But they had no idea how, or even whether, she would come out of surgery. “So we left hospital not knowing what our life was going to look like in seven days time; whether our family would be the same or not.”
They spent some of that time together as a family, and sat with God, asking for His guidance. Someone told Wendy to “stay with the Psalms”, and in them, she saw the rollercoaster of emotions David experienced as he struggled to understand God.
“Reading through the Psalms just helped me to go ok, I’m not the only one that feels like this. And that brings a level of comfort. And through that then I was able to come to a place where I was able to surrender, and say ‘God, she’s yours. We dedicated her as a baby, you gave her to us, and she is yours’.”
One of the things Wendy has learned through this experience is understanding of the different ways her family have coped with grief and pain. While she processed her struggle internally, her husband got through by talking to his friends. One of their other children was very transparent. “What about me? Why have you left me behind? Why are you not here all the time now Mummy? What’s going on?”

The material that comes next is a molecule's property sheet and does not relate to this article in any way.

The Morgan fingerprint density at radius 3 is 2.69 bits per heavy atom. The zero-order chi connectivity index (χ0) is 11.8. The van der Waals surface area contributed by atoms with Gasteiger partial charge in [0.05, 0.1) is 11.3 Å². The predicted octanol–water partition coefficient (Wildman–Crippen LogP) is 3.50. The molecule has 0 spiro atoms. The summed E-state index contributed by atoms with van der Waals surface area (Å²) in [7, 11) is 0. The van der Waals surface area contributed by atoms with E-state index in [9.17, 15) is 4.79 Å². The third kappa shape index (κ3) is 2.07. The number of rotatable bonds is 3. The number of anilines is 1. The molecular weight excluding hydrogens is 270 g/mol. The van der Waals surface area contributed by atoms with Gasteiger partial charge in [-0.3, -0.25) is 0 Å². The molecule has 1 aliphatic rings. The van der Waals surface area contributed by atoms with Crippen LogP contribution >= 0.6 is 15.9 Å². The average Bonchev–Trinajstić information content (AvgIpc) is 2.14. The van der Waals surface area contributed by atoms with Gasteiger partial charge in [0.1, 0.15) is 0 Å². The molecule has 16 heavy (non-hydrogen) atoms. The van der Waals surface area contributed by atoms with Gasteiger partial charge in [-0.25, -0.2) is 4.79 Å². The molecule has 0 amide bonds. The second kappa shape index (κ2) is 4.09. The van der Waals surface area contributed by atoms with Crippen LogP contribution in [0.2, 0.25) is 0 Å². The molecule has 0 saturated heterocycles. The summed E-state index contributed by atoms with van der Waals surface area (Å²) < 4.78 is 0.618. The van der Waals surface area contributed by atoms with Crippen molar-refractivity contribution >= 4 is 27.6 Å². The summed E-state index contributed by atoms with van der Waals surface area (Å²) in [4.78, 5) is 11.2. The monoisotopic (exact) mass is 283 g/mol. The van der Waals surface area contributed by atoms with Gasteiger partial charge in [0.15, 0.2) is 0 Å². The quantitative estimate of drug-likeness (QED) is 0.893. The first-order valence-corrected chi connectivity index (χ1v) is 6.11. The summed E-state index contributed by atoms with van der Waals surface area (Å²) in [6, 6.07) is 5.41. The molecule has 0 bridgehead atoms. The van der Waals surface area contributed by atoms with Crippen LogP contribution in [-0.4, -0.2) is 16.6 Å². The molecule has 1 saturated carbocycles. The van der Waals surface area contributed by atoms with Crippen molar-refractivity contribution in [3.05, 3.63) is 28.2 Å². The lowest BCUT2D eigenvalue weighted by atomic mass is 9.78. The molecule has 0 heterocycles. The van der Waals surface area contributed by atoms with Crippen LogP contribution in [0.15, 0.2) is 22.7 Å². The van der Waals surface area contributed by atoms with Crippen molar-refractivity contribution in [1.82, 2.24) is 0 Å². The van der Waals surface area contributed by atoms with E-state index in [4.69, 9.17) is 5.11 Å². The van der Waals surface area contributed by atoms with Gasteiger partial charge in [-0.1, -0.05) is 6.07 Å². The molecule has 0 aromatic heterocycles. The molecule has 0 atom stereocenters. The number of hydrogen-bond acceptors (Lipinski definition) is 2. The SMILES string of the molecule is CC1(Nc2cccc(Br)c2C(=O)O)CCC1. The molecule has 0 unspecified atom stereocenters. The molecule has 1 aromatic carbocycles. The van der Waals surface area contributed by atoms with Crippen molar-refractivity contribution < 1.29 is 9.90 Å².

But her other children responded in different ways – one, who was more introverted like Wendy, only spoke about it three years later, while another became sick herself six years after the process began. “Its been a very interesting journey, and through that, I guess we’ve seen God minister to each of those children, and help us to be better parents, in understanding the needs of each child.”
Wendy also learnt to be humble enough to accept help. At one point her friends and family arranged a roster of more than 60 people, providing food, company, and weekly babysitting, so that her and her husband could have time to themselves. “Just that practical support, as well as the emotional support, was critical,” she admitted.
Victoria is now 12 years old, and in July last year, she had her final MRI. She’s in a far better place now than doctors ever could have imagined. “The tumour is still there in her brain,” Wendy said, “but it has not grown for over five years now, and she herself is full of life.”